I recently purchased a series of reproductions of 1860s woodcut prints of the Brisbane Botanical Gardens, view of Government House in Sydney, the habour in Fremantle and a beach in Melbourne so that we could have a reminder of Australia when we move to Europe. I will frame them for our future home (or apartment) and think of all of the places we have visited on the other side of the world. On weekends I will most likely explore our new neighbourhood and city with a coffee in hand, escaping into the local galleries, museums and shops when it’s raining, too chilly or just for a bit of respite. If we have a family some day, I will continue to visit these places, seeing them through a new set of eyes. It’s one thing I love about the arts, no matter where you go there will always be a community built around creating. Maybe some day I will join them, for now I will continue to admire from afar.
“And by the way, everything in life is writable about if you have the outgoing guts to do it, and the imagination to improvise. The worst enemy to creativity is self-doubt.” ― Sylvia Plath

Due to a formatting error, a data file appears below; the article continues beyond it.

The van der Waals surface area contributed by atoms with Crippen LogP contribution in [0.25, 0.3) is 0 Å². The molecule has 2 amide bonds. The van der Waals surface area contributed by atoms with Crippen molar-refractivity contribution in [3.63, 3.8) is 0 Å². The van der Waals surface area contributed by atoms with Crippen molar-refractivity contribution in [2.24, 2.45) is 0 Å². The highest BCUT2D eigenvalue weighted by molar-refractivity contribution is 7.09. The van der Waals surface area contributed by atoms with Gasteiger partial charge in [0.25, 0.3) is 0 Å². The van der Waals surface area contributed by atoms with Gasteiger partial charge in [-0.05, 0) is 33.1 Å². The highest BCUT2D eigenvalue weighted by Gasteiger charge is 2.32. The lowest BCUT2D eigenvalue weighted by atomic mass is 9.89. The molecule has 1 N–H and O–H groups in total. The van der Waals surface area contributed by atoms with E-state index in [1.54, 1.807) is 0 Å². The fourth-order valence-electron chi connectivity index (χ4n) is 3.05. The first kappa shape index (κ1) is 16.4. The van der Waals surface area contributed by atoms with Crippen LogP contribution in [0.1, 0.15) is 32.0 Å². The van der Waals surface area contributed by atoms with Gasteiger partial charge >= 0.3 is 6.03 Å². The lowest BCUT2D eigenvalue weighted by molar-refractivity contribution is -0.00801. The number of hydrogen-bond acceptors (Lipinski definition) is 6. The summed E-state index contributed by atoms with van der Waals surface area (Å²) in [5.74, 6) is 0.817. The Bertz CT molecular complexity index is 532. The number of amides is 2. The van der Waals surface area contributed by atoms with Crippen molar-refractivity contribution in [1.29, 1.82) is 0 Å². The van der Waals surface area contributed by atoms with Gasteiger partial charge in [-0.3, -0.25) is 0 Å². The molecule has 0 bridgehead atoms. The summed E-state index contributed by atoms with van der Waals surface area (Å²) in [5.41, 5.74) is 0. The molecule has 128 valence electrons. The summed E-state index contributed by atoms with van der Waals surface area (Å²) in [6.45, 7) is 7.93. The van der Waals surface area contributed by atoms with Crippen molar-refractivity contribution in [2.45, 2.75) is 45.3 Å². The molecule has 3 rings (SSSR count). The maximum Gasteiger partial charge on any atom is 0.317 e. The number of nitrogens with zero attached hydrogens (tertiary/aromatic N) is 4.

Alright Sylvia, I’ve fallen off the blog bandwagon and it’s only been one week. I blame Canada Day and a series of other events, but I am back again and sticking to my commitment – to share moments, experiences, desires and other fleeting thoughts. Today (and lately often), I am thinking about politics.
Chalk it up to an adolescence spent reading the morning papers over breakfast with my parents, a few inspirational journalism teachers or a moment when something ‘clicked’. As I have spent the past 10 years working and volunteering in between studying away throughout my early 20’s, it seems as though my experiences, combined with an upbringing in rural conservative (but overall fairly liberal) Canada have resulted in a strong desire to do something. Make something. Improve something. Change some things.
I have spent time supporting emerging artists, volunteering to raise funds for doctors and nurses to set up basic medical clinics in Africa and walking 60kms for breast cancer research each year to raise money for a digital mammography machine in our local hospital, among other things. In biology class in high school, when asked to do a research project, I chose the AIDS epidemic in America. Instead of working for a sexy advertising agency for my college internship, I chose the Canadian Federation of Humane Societies so that I could help them improve their branding and communications over a four-month period.
Why have I always been so drawn to working with others? Helping others?
My Irish husband introduced me to Mary Robinson’s autobiography, Everybody Matters. As I read about Mary’s intentions, her motivations behind studying law and her passion for representing those who could not represent themselves, it ignited something in me that had been laying dormant for a while (it’s easy to become distracted by your surroundings when you move across the world for three years).